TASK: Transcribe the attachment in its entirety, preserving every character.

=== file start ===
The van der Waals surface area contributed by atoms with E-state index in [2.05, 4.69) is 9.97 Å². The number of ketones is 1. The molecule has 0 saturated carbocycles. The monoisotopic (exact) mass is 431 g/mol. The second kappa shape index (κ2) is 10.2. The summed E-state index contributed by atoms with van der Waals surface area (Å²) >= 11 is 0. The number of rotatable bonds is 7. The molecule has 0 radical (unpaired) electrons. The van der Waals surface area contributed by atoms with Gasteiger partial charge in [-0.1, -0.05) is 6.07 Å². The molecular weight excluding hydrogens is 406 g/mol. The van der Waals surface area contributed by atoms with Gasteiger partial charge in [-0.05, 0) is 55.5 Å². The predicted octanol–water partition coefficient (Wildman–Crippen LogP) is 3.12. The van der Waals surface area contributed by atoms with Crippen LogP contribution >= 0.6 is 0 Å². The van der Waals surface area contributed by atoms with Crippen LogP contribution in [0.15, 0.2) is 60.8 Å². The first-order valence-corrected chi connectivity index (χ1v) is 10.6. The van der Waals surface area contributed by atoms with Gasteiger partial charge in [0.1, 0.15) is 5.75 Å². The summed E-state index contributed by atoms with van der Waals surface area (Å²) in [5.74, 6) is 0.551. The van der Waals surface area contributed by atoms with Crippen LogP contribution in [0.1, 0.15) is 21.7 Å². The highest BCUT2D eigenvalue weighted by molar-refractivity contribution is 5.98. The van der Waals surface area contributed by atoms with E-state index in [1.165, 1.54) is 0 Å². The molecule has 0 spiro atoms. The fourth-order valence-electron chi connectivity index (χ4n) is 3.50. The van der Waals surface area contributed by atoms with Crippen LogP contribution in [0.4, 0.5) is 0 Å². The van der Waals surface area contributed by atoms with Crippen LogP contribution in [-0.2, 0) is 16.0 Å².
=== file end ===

The van der Waals surface area contributed by atoms with E-state index in [2.05, 4.69) is 9.97 Å². The number of ketones is 1. The molecule has 0 saturated carbocycles. The monoisotopic (exact) mass is 431 g/mol. The second kappa shape index (κ2) is 10.2. The summed E-state index contributed by atoms with van der Waals surface area (Å²) >= 11 is 0. The number of rotatable bonds is 7. The molecule has 0 radical (unpaired) electrons. The van der Waals surface area contributed by atoms with Gasteiger partial charge in [-0.1, -0.05) is 6.07 Å². The molecular weight excluding hydrogens is 406 g/mol. The van der Waals surface area contributed by atoms with Gasteiger partial charge in [-0.05, 0) is 55.5 Å². The predicted octanol–water partition coefficient (Wildman–Crippen LogP) is 3.12. The van der Waals surface area contributed by atoms with Crippen LogP contribution >= 0.6 is 0 Å². The van der Waals surface area contributed by atoms with Crippen LogP contribution in [0.15, 0.2) is 60.8 Å². The first-order valence-corrected chi connectivity index (χ1v) is 10.6. The van der Waals surface area contributed by atoms with Gasteiger partial charge in [0.1, 0.15) is 5.75 Å². The summed E-state index contributed by atoms with van der Waals surface area (Å²) in [5.74, 6) is 0.551. The van der Waals surface area contributed by atoms with Crippen LogP contribution in [0.1, 0.15) is 21.7 Å². The highest BCUT2D eigenvalue weighted by molar-refractivity contribution is 5.98. The van der Waals surface area contributed by atoms with E-state index in [1.165, 1.54) is 0 Å². The molecule has 0 spiro atoms. The fourth-order valence-electron chi connectivity index (χ4n) is 3.50. The van der Waals surface area contributed by atoms with Crippen LogP contribution in [0.4, 0.5) is 0 Å². The van der Waals surface area contributed by atoms with Crippen LogP contribution in [-0.2, 0) is 16.0 Å².